For late releases, as in regular releases, the official copy of the Board decision or notice is placed in the Board's Docket File Reading Room. Copies of all late releases are also placed on the Board's first floor bulletin board, whether or not the carrier has a designated agent. Depending on how late in the day the late release occurs, the decision or notice is mailed, a messenger called, and the decision or notice is placed on the Board's Internet Web site either on the same day or the next.[4]

In the September notice, we indicated our belief that not serving designated agents was consistent with the statutory scheme. While mandating the designation of agents and the service of decisions and notices, section 723 does not make service on agents the exclusive method of service:

Service on the designated agent appears to be an option and not a requirement. As indicated, section 723(c) states that a Board action “shall be served on the agent or in another manner provided by law,” and section 723(a) indicates that a carrier is required to designate an agent “on whom service * * * may be made.” (Emphasis supplied.) While service is required, serving an agent appears to be only one of the permissible ways of effecting service.

September notice at 4 n.7.

In response to our proposal, we received only one comment, filed by John D. Fitzgerald, for and on behalf of the United Transportation Union-General Committee of Adjustment. (UTU-GCA). UTU-GCA argues that the designation of an agent is not exclusively concerned with the service of a decision or notice on the agent. It claims that many new carriers have been formed in the recent past, and designating agents would facilitate obtaining information about these smaller entities. Moreover, UTU-GCA submits that because, under 49 CFR 1111.3, private parties, and not the Board, serve complaints, eliminating the designated agent would make it more difficult to identify the appropriate individual to serve.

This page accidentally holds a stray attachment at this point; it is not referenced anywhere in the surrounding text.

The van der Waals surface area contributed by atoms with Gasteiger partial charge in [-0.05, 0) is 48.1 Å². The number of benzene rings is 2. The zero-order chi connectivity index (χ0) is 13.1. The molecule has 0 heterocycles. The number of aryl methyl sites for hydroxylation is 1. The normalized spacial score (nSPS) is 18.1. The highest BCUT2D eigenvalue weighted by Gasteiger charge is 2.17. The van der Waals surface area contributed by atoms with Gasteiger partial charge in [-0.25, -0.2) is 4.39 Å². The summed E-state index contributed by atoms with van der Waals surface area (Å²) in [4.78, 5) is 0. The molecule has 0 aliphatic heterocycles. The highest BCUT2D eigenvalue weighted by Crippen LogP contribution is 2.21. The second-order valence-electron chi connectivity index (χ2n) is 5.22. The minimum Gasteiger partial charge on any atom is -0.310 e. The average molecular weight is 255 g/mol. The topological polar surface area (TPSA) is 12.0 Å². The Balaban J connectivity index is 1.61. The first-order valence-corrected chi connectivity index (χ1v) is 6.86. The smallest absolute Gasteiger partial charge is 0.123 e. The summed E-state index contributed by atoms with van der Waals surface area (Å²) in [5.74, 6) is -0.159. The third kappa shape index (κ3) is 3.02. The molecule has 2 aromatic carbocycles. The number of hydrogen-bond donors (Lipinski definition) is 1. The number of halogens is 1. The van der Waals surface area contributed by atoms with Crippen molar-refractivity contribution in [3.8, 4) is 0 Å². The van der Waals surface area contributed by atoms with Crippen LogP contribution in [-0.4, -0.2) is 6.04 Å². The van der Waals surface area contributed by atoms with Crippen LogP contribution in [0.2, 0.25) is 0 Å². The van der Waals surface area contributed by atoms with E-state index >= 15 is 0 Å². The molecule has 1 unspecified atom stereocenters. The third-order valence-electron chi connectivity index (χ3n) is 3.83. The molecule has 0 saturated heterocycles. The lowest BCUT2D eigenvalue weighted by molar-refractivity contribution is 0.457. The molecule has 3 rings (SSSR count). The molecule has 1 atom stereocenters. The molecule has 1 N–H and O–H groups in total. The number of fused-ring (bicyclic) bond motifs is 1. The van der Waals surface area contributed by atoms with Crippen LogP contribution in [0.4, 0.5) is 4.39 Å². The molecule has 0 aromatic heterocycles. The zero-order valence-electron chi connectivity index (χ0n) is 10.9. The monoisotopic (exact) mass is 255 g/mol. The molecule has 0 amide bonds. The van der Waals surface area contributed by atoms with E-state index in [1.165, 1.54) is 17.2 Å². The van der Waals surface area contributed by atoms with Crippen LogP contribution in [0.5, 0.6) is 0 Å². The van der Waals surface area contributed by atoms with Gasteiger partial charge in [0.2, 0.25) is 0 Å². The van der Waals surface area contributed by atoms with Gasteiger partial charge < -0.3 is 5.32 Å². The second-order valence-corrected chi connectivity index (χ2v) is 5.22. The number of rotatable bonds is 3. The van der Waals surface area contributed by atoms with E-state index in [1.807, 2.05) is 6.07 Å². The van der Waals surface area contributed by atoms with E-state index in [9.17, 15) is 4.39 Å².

UTU-GCA's concern is focused on the issue of the designation of, and not service on, agents. It argues that concern about the cost of effecting service is misplaced, because there are alternative means of service available under the statute. UTU-GCA also submits that exempting the designation of agents would bring no cost savings because, under 49 U.S.C. 724, rail carriers still have to designate agents “on whom service of process in an action before a district court may be made.”

UTU-GCA also asserts that the Board does not have the authority under 49 U.S.C. 10502 to grant an exemption from the requirements of section 723, which is in Subtitle I of Title 49, because, it contends, section 10502 applies only to Subtitle IV, Part A of Title 49. In any event, UTU-GCA claims that the exemption criteria of section 10502 are not met because there would be no savings as a result of the proposal, regulation would become more onerous because of the difficulties in serving carriers, and the proposal would adversely affect shippers and railroad employees in having to locate carriers.